Under a burning sun smoke spirals up from a bonfire while flies buzz all around, but that doesn`t distract indigenous artist, Billy Cooley, from his work.
I`m in Australia’s Outback at the foot of the majestic rock, Uluru, also known as Ayers Rock. It’s sacred territory to the Anangu, the aboriginal people of the Western Desert and the traditional owners of Uluru and Kata Tjuta.
Whispers of smoke billow across the indigo blue sky, while in a corner a woman emblazes a pattern into mulgo wood. I learn that this is Lulu, Billy`s wife and that the designs they use for their art relate to the craftsmen`s ceremonies or birthplace.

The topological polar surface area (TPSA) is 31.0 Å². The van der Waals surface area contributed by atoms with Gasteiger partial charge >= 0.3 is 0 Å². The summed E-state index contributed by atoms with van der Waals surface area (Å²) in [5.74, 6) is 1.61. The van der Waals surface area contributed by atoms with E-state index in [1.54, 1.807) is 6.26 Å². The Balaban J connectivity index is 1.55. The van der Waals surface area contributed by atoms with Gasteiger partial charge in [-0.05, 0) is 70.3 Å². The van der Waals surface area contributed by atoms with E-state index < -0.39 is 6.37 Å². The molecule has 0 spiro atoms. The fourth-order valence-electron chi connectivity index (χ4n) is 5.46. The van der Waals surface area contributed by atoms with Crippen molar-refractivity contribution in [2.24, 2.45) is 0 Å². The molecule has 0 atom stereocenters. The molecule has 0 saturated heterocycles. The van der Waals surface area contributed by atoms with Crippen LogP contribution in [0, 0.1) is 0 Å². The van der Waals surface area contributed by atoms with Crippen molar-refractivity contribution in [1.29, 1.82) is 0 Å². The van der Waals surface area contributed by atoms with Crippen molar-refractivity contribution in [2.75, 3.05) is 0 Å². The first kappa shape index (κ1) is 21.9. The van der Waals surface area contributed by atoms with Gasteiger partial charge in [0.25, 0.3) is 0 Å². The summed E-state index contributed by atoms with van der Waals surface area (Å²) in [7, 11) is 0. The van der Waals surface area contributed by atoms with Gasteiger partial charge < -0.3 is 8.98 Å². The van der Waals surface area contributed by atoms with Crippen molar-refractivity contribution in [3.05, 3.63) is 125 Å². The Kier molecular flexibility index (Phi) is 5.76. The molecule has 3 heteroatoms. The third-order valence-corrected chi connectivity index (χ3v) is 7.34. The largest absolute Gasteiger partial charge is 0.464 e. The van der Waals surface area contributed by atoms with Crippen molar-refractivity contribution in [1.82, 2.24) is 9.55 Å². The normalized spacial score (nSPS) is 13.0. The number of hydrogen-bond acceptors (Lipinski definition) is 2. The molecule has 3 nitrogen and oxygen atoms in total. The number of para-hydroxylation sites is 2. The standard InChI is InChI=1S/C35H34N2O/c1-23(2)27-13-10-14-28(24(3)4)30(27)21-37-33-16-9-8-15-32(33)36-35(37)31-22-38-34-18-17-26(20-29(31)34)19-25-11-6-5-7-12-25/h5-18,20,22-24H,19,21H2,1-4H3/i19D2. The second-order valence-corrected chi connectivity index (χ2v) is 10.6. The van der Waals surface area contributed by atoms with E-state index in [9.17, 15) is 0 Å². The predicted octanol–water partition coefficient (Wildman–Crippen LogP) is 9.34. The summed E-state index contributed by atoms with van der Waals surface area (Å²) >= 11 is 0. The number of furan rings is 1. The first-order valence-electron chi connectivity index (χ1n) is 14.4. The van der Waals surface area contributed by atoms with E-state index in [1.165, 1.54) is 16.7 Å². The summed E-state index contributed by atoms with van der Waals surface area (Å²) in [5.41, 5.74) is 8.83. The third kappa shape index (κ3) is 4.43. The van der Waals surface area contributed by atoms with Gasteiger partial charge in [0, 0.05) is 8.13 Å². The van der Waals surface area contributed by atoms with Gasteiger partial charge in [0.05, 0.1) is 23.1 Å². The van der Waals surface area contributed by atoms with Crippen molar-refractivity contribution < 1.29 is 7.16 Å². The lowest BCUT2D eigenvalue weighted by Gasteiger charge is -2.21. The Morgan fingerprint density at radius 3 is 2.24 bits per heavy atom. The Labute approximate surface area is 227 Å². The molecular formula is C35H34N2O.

The intense emotions of Billy`s expression reveals that this craftsman works with the highest precision and he has an eye for detail. The whole scene has something spiritual about it and you can tell that the rock rings deep within the spirit of the Anangu. And I know that had I stood here a thousand years ago I might have seen the same thing taking place – a fine example of ancient traditions in this modern world.
Emotions surface and touch my soul, it seems as if a wave of ancestral love is surrounding us all. I feel I`m part of the moment, like I`ve found my place and I`m at one with this incredible corner of the world.